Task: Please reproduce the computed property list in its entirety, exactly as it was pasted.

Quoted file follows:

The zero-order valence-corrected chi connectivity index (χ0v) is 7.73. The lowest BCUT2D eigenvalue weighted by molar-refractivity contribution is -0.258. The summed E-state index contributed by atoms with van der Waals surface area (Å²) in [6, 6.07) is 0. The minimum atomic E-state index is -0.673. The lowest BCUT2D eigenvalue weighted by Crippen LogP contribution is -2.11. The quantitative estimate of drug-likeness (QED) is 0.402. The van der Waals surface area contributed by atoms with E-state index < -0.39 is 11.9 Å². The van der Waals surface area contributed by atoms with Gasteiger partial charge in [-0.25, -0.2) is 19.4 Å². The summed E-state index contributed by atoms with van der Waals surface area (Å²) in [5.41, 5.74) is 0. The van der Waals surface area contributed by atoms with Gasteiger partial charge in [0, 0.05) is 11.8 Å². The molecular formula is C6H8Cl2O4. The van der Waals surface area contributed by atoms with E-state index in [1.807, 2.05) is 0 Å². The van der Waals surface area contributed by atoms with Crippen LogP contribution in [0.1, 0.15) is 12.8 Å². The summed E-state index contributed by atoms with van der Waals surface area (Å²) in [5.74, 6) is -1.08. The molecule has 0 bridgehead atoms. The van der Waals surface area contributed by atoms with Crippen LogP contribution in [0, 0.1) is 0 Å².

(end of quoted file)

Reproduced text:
The zero-order valence-corrected chi connectivity index (χ0v) is 7.73. The lowest BCUT2D eigenvalue weighted by molar-refractivity contribution is -0.258. The summed E-state index contributed by atoms with van der Waals surface area (Å²) in [6, 6.07) is 0. The minimum atomic E-state index is -0.673. The lowest BCUT2D eigenvalue weighted by Crippen LogP contribution is -2.11. The quantitative estimate of drug-likeness (QED) is 0.402. The van der Waals surface area contributed by atoms with E-state index < -0.39 is 11.9 Å². The van der Waals surface area contributed by atoms with Gasteiger partial charge in [-0.25, -0.2) is 19.4 Å². The summed E-state index contributed by atoms with van der Waals surface area (Å²) in [5.41, 5.74) is 0. The van der Waals surface area contributed by atoms with Gasteiger partial charge in [0, 0.05) is 11.8 Å². The molecular formula is C6H8Cl2O4. The van der Waals surface area contributed by atoms with E-state index in [1.807, 2.05) is 0 Å². The van der Waals surface area contributed by atoms with Crippen LogP contribution in [0.1, 0.15) is 12.8 Å². The summed E-state index contributed by atoms with van der Waals surface area (Å²) in [5.74, 6) is -1.08. The molecule has 0 bridgehead atoms. The van der Waals surface area contributed by atoms with Crippen LogP contribution in [0, 0.1) is 0 Å².